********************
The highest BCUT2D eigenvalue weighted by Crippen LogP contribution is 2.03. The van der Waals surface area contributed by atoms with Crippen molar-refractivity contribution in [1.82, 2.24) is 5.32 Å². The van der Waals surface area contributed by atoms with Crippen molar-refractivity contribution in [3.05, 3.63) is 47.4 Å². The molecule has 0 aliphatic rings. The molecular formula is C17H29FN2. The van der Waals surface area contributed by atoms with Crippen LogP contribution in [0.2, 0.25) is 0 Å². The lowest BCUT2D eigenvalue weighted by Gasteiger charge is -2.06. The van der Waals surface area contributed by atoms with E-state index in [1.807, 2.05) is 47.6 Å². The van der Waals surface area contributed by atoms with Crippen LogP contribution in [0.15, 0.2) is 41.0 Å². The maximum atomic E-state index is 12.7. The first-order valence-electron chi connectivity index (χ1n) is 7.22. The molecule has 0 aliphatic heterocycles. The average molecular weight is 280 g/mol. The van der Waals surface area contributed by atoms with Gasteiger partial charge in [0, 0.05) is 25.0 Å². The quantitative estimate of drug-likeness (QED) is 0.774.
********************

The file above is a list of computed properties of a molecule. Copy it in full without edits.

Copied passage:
The highest BCUT2D eigenvalue weighted by Crippen LogP contribution is 2.03. The van der Waals surface area contributed by atoms with Crippen molar-refractivity contribution in [1.82, 2.24) is 5.32 Å². The van der Waals surface area contributed by atoms with Crippen molar-refractivity contribution in [3.05, 3.63) is 47.4 Å². The molecule has 0 aliphatic rings. The molecular formula is C17H29FN2. The van der Waals surface area contributed by atoms with Crippen LogP contribution in [0.2, 0.25) is 0 Å². The lowest BCUT2D eigenvalue weighted by Gasteiger charge is -2.06. The van der Waals surface area contributed by atoms with E-state index in [1.807, 2.05) is 47.6 Å². The van der Waals surface area contributed by atoms with Crippen LogP contribution in [0.15, 0.2) is 41.0 Å². The maximum atomic E-state index is 12.7. The first-order valence-electron chi connectivity index (χ1n) is 7.22. The molecule has 0 aliphatic heterocycles. The average molecular weight is 280 g/mol. The van der Waals surface area contributed by atoms with Gasteiger partial charge in [0, 0.05) is 25.0 Å². The quantitative estimate of drug-likeness (QED) is 0.774.